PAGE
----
Guest editorial – Access shapes and guides our everyday lives

For me, access isn’t an ethereal concept; it’s practical. Access shapes, directs and guides my life. More to the point, […]

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For me, access isn’t an ethereal concept; it’s practical. Access shapes, directs and guides my life. More to the point, lack of access shapes my life. Because I use a wheelchair, if I can’t get into a building, I can’t participate in the building’s activity. On Dec. 11, I couldn’t get into the Minnesota State Capitol, the seat of Minnesota’s democracy.

I have muscular dystrophy, a genetic, progressively debilitating muscle disease. Specifically, I have limb-girdle muscular dystrophy, a relatively mild variant. I say “relatively” because all muscular dystrophy is a one-way path to disability. The most common form, Duchenne muscular dystrophy, mostly affects boys and is mostly terminal by 20 years of age although that’s changing.

Consequently, I consider myself fortunate. I was diagnosed at 40 and didn’t start using a power wheelchair until two years ago. I rely on my chair to cover distance and, increasingly, to rise from a sitting position but I still walk with a cane around the house and office. I’m not eager to give up walking any time soon but I know that day is coming.

Dec. 9 was a big snow day. We had a foot fall in our yard. On Dec. 10, as everyone was digging out, I worked from home. I wrote a Minnesota 2020 Hindsight blog post about gratefully watching St Paul’s snowplows clear our street. Living in Minnesota means learning to accommodate the weather, handicapped or not. A foot of wet snow, followed by sub-freezing temperatures, wreaks havoc despite the best efforts of underfunded public road maintenance departments. I’m from here. I know this.

On Tuesday midmorning, I had an event at the state capitol. I left early, allowing extra time for post-storm travel. The streets were sloppy and slidey but traffic moved with cautious determination. I made it to the capitol with time to spare.

The capitol is a wonderful, magnificent building, inviting and welcoming while communicating policymaking’s gravity. But it’s not the most accessible place in the world. As reasonable security precautions, all public foot traffic enters through the main, ceremonial entrance exactly as architect Cass Gilbert designed. Every other portal requires a coded ID badge. The handicapped accessible entrance is underneath the main steps, off of the old carriage portico. It’s unstaffed, requiring buzzing the security office for remote lock release to enter the building. I was prepared for this. I wasn’t expecting a parking problem.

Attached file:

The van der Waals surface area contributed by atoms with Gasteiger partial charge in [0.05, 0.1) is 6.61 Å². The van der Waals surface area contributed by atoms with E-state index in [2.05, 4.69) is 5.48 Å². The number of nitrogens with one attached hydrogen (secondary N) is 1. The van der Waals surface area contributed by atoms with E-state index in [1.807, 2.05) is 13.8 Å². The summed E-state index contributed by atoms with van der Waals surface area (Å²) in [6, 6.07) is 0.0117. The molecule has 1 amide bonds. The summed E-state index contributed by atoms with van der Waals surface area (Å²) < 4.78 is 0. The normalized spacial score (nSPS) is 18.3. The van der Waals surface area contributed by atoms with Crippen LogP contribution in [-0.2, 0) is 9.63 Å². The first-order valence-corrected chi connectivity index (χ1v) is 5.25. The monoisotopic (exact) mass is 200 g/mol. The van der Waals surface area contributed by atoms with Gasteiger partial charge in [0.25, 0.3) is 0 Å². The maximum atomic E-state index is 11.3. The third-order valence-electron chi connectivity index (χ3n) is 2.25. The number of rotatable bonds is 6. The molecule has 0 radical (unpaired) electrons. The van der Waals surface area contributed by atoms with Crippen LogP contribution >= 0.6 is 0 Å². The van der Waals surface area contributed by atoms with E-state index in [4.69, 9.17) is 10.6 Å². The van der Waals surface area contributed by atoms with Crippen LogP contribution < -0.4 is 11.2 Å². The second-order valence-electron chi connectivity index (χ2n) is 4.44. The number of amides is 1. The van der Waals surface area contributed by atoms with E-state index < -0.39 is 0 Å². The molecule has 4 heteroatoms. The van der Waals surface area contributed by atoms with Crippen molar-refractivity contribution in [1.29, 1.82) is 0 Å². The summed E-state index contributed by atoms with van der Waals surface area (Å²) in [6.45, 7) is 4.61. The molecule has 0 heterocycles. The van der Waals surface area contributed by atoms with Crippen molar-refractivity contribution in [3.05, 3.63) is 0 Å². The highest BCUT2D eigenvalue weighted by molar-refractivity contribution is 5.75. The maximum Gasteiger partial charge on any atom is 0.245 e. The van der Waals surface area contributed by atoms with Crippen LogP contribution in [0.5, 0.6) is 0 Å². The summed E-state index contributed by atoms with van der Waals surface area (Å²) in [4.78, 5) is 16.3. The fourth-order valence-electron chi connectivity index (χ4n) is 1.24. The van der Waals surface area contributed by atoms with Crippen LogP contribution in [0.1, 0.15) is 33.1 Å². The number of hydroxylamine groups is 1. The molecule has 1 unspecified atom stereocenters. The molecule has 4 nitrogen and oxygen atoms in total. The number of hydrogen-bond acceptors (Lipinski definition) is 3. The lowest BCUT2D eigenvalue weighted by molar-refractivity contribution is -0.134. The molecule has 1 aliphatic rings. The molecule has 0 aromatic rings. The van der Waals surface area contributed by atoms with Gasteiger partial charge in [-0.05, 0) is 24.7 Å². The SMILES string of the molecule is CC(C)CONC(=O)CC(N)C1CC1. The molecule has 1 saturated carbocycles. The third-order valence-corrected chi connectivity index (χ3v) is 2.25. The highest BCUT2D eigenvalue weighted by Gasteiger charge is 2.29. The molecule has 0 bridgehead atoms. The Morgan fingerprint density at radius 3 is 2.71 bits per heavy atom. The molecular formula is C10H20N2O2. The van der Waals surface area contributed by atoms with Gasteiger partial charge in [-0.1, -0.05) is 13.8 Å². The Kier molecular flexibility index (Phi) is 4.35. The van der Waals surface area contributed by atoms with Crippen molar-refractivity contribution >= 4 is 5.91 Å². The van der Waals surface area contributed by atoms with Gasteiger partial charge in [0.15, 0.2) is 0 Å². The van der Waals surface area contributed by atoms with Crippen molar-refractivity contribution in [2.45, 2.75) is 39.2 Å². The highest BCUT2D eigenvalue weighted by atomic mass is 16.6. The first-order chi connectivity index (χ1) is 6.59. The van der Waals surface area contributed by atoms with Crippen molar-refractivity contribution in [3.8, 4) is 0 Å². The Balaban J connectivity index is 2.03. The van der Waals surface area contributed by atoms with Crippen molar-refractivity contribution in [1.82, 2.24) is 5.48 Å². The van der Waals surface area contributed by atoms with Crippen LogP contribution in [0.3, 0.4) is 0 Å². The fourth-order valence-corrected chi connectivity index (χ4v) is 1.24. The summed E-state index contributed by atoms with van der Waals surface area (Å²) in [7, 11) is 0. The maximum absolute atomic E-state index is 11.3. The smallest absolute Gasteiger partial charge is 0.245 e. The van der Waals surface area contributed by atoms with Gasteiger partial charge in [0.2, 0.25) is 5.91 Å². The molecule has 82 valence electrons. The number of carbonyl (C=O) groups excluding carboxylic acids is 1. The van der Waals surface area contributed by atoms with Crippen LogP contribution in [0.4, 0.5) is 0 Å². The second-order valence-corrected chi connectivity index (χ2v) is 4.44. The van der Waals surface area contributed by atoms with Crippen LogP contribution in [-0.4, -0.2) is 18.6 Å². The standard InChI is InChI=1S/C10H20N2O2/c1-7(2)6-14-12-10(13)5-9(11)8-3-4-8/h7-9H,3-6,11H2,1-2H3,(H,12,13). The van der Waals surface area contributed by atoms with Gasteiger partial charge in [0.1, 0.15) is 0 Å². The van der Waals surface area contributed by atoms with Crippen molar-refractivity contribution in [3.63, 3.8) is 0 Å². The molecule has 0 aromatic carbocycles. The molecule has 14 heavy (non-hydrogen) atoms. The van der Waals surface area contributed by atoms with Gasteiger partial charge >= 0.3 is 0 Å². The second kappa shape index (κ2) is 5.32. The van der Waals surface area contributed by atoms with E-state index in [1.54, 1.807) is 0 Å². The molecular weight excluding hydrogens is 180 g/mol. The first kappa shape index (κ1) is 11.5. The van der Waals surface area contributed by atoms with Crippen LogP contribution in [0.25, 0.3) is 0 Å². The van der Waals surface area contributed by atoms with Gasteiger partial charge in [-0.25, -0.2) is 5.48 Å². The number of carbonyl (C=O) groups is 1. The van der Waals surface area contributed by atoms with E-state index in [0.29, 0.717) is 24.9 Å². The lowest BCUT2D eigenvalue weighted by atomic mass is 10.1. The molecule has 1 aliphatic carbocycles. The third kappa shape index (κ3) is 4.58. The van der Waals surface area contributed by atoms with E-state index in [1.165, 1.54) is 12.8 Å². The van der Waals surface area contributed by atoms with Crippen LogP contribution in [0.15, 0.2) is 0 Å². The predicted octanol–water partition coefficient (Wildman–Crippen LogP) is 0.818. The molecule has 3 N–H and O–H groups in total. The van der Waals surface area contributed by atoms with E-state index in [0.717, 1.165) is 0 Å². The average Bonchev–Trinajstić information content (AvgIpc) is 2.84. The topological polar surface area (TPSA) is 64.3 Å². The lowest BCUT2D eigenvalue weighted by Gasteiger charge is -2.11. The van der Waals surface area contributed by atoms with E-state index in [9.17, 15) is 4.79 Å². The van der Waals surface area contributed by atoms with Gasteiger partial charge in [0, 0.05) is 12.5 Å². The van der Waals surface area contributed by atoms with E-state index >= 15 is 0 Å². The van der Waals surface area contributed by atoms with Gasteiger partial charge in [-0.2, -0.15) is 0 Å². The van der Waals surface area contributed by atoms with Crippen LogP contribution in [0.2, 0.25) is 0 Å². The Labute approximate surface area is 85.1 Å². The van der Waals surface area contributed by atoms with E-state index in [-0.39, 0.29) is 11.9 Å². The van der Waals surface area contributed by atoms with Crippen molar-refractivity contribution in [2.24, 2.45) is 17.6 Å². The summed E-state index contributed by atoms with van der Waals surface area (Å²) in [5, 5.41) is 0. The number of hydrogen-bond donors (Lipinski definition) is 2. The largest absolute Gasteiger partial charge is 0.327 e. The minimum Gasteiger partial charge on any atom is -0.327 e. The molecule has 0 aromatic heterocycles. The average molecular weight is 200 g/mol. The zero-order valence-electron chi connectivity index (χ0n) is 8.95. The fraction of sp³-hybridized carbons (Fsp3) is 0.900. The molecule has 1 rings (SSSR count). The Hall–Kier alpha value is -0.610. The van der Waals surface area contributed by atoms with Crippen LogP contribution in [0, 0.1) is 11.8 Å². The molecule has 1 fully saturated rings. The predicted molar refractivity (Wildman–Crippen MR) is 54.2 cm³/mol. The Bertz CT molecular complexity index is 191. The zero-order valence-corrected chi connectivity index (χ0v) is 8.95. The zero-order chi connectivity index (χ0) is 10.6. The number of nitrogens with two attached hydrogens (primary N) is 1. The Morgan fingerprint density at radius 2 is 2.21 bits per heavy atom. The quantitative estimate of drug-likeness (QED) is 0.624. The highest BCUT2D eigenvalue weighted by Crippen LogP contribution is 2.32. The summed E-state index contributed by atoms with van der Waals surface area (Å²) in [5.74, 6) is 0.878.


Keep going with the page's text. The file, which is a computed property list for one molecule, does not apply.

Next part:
Parking at the capitol is always tight, especially during the legislative session. Both the public and assigned spots had been cleared of snow. The handicapped parking spaces at the capitol steps’ base were not. Not only were they snowed in, the sidewalk next to them hadn’t been shoveled either. I couldn’t park. I couldn’t exit my accessible minivan. I was stuck, looking up at the capitol but unable to reach it. I didn’t make my event.

This happens to me a lot. It’s a reality of my physical limitations. Because of the Americans with Disabilities Act (ADA), government and commercial space is head and shoulders more accessible than nearly all homes. Pretty much every Minnesota house is three-to-five vertical steps from sidewalk to door which, for a wheelchair user, is three-to-five steps too many. So, I don’t go to house parties much anymore.

Some of my favorite restaurants and coffee shops are in older buildings. Many accessibility requirements are waived because the business use predates ADA. They’re not required to improve accessibility, only to be safety and fire-code compliant. Still, more often than not, accessibility is an operational afterthought. A packed place, with tables and chairs shoved cheek to jowl is almost as inaccessible as a four-inch curb. So, I don’t go to those restaurants much anymore either.

I’m just one person but I represent many more. Increasingly, as the baby-boomer population ages, public accessibility becomes a financially make-or-break issue for service and hospitality businesses. This, in turn, reveals the public policy issue. Minnesota is stronger, better and more prosperous when we reduce barriers to access, expanding productivity and profitability. When I can’t enter your place of business, you leave my money on the table.

Coincidentally, in the mail, I received my Muscular Dystrophy Association Quarterly Review announcing an “Online Tips for Success” resource kit, including a section on advocating to elected officials. “You,” it notes, “are an expert on you. Share your personal experience.” Snow and blocked handicapped parking spaces might slow me down but they’re never going to silence me.

Lots of parking spaces were still blocked two days after the storm. The state capitol’s parking situation wasn’t exceptional, just highly symbolic. Smart public policy considers challenges, analyzes data and creates a plan. When we focus on what matters, Minnesota moves forward. Access matters.

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Mental Wellness